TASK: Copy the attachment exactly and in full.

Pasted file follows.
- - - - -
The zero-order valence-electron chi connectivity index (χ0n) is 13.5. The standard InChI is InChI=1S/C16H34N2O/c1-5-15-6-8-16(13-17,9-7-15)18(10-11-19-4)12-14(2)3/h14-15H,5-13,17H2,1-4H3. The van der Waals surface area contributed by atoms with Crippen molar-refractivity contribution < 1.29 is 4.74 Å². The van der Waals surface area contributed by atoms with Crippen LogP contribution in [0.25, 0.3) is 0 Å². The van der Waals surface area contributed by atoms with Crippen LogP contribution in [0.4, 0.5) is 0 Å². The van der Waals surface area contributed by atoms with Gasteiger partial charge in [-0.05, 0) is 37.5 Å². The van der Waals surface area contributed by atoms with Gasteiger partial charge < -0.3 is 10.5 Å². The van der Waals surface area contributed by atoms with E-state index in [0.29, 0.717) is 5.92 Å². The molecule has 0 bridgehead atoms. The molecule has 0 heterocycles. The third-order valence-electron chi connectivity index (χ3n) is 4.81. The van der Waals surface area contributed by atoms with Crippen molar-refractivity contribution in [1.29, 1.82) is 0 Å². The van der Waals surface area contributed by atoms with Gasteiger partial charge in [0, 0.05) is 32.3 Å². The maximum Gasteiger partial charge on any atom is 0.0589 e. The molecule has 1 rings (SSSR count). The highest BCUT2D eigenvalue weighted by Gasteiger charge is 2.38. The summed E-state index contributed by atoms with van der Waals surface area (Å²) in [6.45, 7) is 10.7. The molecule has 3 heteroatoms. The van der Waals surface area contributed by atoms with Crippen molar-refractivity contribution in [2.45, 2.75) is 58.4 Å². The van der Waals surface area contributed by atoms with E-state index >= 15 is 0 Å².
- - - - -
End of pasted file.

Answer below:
The zero-order valence-electron chi connectivity index (χ0n) is 13.5. The standard InChI is InChI=1S/C16H34N2O/c1-5-15-6-8-16(13-17,9-7-15)18(10-11-19-4)12-14(2)3/h14-15H,5-13,17H2,1-4H3. The van der Waals surface area contributed by atoms with Crippen molar-refractivity contribution < 1.29 is 4.74 Å². The van der Waals surface area contributed by atoms with Crippen LogP contribution in [0.25, 0.3) is 0 Å². The van der Waals surface area contributed by atoms with Crippen LogP contribution in [0.4, 0.5) is 0 Å². The van der Waals surface area contributed by atoms with Gasteiger partial charge in [-0.05, 0) is 37.5 Å². The van der Waals surface area contributed by atoms with Gasteiger partial charge < -0.3 is 10.5 Å². The van der Waals surface area contributed by atoms with E-state index in [0.29, 0.717) is 5.92 Å². The molecule has 0 bridgehead atoms. The molecule has 0 heterocycles. The third-order valence-electron chi connectivity index (χ3n) is 4.81. The van der Waals surface area contributed by atoms with Crippen molar-refractivity contribution in [1.29, 1.82) is 0 Å². The van der Waals surface area contributed by atoms with Gasteiger partial charge in [0, 0.05) is 32.3 Å². The maximum Gasteiger partial charge on any atom is 0.0589 e. The molecule has 1 rings (SSSR count). The highest BCUT2D eigenvalue weighted by Gasteiger charge is 2.38. The summed E-state index contributed by atoms with van der Waals surface area (Å²) in [6.45, 7) is 10.7. The molecule has 3 heteroatoms. The van der Waals surface area contributed by atoms with Crippen molar-refractivity contribution in [2.45, 2.75) is 58.4 Å². The van der Waals surface area contributed by atoms with E-state index >= 15 is 0 Å².